Amber X Storage: Good for Most Users

Ports on the back of the AmberX Private Cloud Solution

Your Amber X device comes with a 512GB SSD. While its internal drive can’t be expanded, the device is compatible with most external hard drives and even has a port for an SD card. Though having the option to expand the internal drive would negate the need for plugging in other devices, having the option to increase the storage at all is beneficial.

Despite everything I backed up to the Amber X, I barely made a dent in the 512GB. It’s a decent size for most, and unless you’re handling large files daily, you’ll unlikely need to add an external drive.

Limited Cloud Storage

Along with the 512GB SSD, you receive 2GB of cloud storage. It’s not much, and you can fill that up pretty quickly, but it’s also not meant to be a primary backup source. I question why it’s even included, as it offers nothing new. I thought it might make sharing files to non-Amber iX members easier, but you can grab a share link of any file or folder on your drive and give it to someone as a Google Drive link.

The only time the cloud storage really comes in handy is if your Amber X device disconnects from your home network or is powered down. You’ll always have access to the cloud drive, so storing crucial files that you need 24/7 access to on the cloud may be worth storing.

Backup Pool: The Feature I Didn’t Know I Needed

The Amber X has a lot to like, but one of my favorite features is the Backup Pool. Available only on the desktop app, the pool allows you to create backup tasks that will automatically back up a specific folder whenever it’s updated. If you’re constantly adding important documents to a folder and are prone to forgetting to back it up, your Amber X will register when a file or folder is added or deleted and run the backup task.

It’s a wonderful alternative to running a full drive backup every time you create a new file you want to be saved. I tested the Backup Pool with small and larger folders (upwards of 10GB), and it ran its task each time without delay.

The feature may have a very specific use, but it’s good for peace of mind. It could have been fine-tuned just a little to allow you to specify the file types that are automatically transferred, but it certainly doesn’t take away from its usefulness.

Security: Good Enough for Personal Storage

  • Encrypted Data Transfer: TLSv1.2 using openssl-1.0.2p
  • Disk Encryption: dm-crypt AES-XTS cipher

The biggest question you should have about the Amber X is how it secures your files. Along with keeping your files off of a third-party cloud, the device uses two separate layers of encryption for its uses.

The first layer is TLSv1.2 using openssl-1.0.2p, which keeps all cloud and digital storage protected from unwanted access. To protect the files on the SSD, Amber X employs the dm-crypt AES-XTS cipher. While TLSv1.3 offers more protection for cloud storage and transferring files, TLSv1.2 is suitable for personal storage that’s less likely to undergo more aggressive attacks.

While access to my Amber account and storage is set behind a password, I would have appreciated the option for even more security. It feels like a minor oversight that I can’t utilize two-factor authentication or even lock individual folders behind unique password encryption. Maybe that’s being overly cautious, but is there such a thing as too cautious when it comes to network and cloud storage?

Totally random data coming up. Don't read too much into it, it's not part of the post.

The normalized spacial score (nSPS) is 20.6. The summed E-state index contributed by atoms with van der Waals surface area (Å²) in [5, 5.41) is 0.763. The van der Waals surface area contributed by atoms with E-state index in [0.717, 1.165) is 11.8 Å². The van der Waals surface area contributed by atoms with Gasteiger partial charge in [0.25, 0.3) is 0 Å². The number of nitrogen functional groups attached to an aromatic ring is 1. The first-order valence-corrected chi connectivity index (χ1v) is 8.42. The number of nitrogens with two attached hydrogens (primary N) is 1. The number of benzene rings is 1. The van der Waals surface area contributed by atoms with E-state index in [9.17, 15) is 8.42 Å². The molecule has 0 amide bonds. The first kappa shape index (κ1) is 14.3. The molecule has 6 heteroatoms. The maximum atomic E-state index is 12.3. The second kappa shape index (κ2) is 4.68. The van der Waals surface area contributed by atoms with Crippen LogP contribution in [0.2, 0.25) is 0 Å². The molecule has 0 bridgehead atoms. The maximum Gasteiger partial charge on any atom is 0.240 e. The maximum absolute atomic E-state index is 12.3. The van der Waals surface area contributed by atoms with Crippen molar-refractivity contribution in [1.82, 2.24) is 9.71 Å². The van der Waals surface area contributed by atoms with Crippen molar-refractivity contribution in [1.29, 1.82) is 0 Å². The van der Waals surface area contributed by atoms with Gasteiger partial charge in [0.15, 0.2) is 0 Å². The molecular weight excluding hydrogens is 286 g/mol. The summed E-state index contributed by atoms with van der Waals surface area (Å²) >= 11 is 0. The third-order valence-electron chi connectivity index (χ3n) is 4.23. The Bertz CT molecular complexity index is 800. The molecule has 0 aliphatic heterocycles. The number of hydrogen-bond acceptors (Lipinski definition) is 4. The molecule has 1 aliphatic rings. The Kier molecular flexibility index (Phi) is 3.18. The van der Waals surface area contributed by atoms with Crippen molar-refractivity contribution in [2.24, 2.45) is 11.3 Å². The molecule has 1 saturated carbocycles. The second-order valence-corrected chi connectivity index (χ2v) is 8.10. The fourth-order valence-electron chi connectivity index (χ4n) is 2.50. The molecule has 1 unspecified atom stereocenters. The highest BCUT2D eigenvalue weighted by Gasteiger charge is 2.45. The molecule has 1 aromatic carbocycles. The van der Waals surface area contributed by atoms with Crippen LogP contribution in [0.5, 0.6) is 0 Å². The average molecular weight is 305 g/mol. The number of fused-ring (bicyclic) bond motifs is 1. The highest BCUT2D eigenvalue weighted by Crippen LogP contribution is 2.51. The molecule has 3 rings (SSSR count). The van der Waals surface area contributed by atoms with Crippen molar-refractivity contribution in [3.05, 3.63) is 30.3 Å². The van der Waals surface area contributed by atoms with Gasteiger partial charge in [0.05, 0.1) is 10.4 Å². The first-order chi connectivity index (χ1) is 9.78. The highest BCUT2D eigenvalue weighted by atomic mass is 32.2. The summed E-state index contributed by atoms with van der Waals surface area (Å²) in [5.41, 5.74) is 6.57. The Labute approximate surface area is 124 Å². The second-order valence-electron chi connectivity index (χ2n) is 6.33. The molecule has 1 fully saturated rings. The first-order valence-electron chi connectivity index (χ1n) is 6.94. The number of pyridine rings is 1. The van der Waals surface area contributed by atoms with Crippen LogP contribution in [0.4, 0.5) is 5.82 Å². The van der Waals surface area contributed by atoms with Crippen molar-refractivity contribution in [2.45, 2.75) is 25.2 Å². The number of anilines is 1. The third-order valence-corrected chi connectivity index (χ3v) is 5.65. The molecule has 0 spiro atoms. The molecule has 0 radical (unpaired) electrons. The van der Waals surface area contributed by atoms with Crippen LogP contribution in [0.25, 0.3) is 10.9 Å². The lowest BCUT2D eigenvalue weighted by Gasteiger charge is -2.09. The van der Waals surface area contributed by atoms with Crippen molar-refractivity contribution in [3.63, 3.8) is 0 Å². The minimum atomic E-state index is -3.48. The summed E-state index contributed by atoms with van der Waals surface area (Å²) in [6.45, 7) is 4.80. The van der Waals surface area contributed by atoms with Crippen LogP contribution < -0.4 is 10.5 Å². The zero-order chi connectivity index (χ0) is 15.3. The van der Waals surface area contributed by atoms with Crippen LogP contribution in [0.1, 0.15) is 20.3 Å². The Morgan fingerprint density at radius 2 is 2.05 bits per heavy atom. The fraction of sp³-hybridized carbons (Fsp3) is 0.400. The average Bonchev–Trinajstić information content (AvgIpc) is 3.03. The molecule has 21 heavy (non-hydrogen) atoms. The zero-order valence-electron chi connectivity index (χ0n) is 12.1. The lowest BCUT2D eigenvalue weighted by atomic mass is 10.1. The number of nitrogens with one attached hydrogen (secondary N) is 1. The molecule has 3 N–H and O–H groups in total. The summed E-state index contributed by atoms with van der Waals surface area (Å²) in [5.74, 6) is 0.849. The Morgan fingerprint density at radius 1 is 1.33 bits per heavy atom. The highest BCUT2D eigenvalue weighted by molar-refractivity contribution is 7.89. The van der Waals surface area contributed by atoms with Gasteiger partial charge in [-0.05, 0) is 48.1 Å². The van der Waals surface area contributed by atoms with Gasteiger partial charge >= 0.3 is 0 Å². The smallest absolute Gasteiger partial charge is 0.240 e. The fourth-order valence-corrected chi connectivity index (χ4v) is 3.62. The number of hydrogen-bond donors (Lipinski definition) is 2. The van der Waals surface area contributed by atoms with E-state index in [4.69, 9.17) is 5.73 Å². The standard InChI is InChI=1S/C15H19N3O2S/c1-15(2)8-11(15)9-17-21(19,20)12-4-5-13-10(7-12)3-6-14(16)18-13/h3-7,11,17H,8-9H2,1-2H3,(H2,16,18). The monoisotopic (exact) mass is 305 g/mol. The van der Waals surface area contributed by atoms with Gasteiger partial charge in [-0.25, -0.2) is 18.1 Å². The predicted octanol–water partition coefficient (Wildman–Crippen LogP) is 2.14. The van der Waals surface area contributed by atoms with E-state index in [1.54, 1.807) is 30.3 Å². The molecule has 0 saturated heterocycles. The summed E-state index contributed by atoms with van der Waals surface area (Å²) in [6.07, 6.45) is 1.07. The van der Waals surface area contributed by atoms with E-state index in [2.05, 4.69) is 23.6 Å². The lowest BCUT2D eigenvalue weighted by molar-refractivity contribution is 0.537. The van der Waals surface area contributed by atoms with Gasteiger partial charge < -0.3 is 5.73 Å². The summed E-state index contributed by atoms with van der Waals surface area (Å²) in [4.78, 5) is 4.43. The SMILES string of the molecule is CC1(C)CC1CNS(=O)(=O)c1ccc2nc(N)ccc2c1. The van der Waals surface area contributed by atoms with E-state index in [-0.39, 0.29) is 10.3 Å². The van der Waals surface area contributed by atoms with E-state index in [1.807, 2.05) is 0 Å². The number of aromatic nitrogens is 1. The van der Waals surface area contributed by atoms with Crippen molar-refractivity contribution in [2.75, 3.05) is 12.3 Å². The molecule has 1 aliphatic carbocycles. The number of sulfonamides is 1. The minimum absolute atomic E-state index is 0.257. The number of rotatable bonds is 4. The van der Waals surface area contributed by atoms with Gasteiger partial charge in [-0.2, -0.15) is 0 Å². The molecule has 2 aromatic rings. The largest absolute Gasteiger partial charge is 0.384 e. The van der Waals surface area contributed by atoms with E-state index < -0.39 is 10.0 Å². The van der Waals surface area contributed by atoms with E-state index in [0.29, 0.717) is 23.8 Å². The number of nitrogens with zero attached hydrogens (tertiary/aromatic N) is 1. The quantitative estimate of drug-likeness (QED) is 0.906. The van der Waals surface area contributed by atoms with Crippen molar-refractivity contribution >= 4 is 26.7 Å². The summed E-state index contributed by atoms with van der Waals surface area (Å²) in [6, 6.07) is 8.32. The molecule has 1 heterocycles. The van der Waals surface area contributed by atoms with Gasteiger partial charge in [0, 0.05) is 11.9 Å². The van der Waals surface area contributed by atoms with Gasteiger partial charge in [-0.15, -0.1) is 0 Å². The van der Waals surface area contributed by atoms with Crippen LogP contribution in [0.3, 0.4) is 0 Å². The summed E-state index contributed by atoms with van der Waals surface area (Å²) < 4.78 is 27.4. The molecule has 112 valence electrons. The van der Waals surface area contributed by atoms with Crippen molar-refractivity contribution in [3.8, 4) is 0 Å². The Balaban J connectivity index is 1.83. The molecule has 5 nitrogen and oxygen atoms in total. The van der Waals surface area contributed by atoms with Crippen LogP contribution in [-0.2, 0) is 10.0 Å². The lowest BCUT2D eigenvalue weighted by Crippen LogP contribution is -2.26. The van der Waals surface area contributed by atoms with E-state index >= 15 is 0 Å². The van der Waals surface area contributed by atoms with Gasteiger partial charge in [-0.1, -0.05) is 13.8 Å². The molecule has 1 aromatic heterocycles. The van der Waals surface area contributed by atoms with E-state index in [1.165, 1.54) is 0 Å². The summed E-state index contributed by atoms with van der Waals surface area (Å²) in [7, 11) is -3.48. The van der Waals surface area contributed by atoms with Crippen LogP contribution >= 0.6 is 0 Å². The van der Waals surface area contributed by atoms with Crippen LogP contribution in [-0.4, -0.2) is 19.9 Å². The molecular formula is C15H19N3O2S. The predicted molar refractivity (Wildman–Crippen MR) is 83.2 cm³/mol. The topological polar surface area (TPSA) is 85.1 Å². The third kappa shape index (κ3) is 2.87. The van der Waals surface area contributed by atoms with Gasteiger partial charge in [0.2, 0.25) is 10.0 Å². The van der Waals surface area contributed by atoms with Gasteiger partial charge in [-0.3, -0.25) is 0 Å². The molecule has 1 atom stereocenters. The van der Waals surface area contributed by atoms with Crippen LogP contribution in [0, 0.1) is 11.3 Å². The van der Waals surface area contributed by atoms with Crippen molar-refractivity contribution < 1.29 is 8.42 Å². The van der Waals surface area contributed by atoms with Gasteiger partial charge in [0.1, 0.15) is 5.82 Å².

Should You Buy the LatticeWork Amber X?

Reset button on the bottom of the AmberX Private Cloud Solution

The concept of personal cloud storage may sound fancy and reserved for small businesses or very connected households—truth be told, though, the Amber X Smart Personal Cloud Storage Device is a worthwhile device for any home with a desktop or mobile device. The storage on each only lasts for so long, and having personal storage will help you easily store important photos and documents without taking up vital hard drive space.

The Amber X also solves the issue of saving files when upgrading your phone. Rather than deal with some janky third-party app or struggle to get the often-breached cloud to work, you can back everything up to the Amber X and transfer it directly to your new device without issue.

The biggest talking point for the Amber X and Amber iX app is how user-friendly both are. The setup for both could have been more complicated, but it’s pretty much a plug-and-play device. So long as you have your Wi-Fi password or Ethernet cables, you should be able to access your Amber X storage within minutes of opening the box.

Features like the Backup Pool and expandable storage via an external hard drive or SD card only enhance your time with the Amber X, ensuring you get the most out of the device. The Amber X is also Chromecast-compatible and can cast photos and videos with the press of a button. If you don’t have Chromecast, you can stream to a Digital Live Network Alliance (DLNA) media server.

If you are concerned about losing some of your personal files, then the Amber X Smart Personal Cloud Storage is worth the price. Whether you simply use it as backup storage for your more valuable files or dig a little deeper into its more advanced features, you’re not going to be disappointed with your experience.

Rating: 8/10
Price: $200

Here’s What We Like

  • Easy to install and setup
  • User-friendly desktop app
  • Expandable storage options
  • Simple file sharing

And What We Don't

  • No upgraded cloud storage options
  • Mobile app is a little clunky
  • Can’t expand internal SSD
  • TLSv1.2 security a little out of date

Original Article